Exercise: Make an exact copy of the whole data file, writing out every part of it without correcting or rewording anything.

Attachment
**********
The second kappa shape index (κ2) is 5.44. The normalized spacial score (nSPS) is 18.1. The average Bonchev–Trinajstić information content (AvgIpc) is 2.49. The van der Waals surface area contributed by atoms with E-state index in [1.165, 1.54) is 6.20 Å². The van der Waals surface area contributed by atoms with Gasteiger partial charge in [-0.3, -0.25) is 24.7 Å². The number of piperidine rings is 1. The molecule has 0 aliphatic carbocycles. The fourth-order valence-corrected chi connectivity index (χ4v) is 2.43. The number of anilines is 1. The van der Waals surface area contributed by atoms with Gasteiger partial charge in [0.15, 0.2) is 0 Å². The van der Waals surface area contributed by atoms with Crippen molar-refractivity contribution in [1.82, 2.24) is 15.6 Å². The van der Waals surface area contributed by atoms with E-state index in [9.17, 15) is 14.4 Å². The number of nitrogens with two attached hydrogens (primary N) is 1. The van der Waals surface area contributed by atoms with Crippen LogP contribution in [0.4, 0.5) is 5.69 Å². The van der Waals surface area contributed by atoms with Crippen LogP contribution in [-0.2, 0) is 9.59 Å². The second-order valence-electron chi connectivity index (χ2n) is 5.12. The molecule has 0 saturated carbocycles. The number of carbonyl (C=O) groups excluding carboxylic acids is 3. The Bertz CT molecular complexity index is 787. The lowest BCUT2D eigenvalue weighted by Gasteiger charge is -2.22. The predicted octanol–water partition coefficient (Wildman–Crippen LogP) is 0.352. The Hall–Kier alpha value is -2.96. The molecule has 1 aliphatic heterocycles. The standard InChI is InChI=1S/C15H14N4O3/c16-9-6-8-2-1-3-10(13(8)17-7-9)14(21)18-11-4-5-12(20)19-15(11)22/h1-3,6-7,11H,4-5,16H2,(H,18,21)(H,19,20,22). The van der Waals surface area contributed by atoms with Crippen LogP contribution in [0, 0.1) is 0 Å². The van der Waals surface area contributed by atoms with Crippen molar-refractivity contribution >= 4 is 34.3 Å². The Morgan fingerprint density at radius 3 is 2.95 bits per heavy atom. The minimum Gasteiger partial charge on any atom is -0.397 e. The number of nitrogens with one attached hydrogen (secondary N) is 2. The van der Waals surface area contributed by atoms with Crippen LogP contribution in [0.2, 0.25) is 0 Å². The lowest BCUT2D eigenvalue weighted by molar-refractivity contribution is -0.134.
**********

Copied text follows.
The second kappa shape index (κ2) is 5.44. The normalized spacial score (nSPS) is 18.1. The average Bonchev–Trinajstić information content (AvgIpc) is 2.49. The van der Waals surface area contributed by atoms with E-state index in [1.165, 1.54) is 6.20 Å². The van der Waals surface area contributed by atoms with Gasteiger partial charge in [-0.3, -0.25) is 24.7 Å². The number of piperidine rings is 1. The molecule has 0 aliphatic carbocycles. The fourth-order valence-corrected chi connectivity index (χ4v) is 2.43. The number of anilines is 1. The van der Waals surface area contributed by atoms with Gasteiger partial charge in [0.15, 0.2) is 0 Å². The van der Waals surface area contributed by atoms with Crippen molar-refractivity contribution in [1.82, 2.24) is 15.6 Å². The van der Waals surface area contributed by atoms with E-state index in [9.17, 15) is 14.4 Å². The number of nitrogens with two attached hydrogens (primary N) is 1. The van der Waals surface area contributed by atoms with Crippen LogP contribution in [0.4, 0.5) is 5.69 Å². The van der Waals surface area contributed by atoms with Crippen LogP contribution in [-0.2, 0) is 9.59 Å². The second-order valence-electron chi connectivity index (χ2n) is 5.12. The molecule has 0 saturated carbocycles. The number of carbonyl (C=O) groups excluding carboxylic acids is 3. The Bertz CT molecular complexity index is 787. The lowest BCUT2D eigenvalue weighted by Gasteiger charge is -2.22. The predicted octanol–water partition coefficient (Wildman–Crippen LogP) is 0.352. The Hall–Kier alpha value is -2.96. The molecule has 1 aliphatic heterocycles. The standard InChI is InChI=1S/C15H14N4O3/c16-9-6-8-2-1-3-10(13(8)17-7-9)14(21)18-11-4-5-12(20)19-15(11)22/h1-3,6-7,11H,4-5,16H2,(H,18,21)(H,19,20,22). The van der Waals surface area contributed by atoms with Crippen LogP contribution in [0, 0.1) is 0 Å². The van der Waals surface area contributed by atoms with Crippen molar-refractivity contribution >= 4 is 34.3 Å². The Morgan fingerprint density at radius 3 is 2.95 bits per heavy atom. The minimum Gasteiger partial charge on any atom is -0.397 e. The number of nitrogens with one attached hydrogen (secondary N) is 2. The van der Waals surface area contributed by atoms with Crippen LogP contribution in [0.2, 0.25) is 0 Å². The lowest BCUT2D eigenvalue weighted by molar-refractivity contribution is -0.134.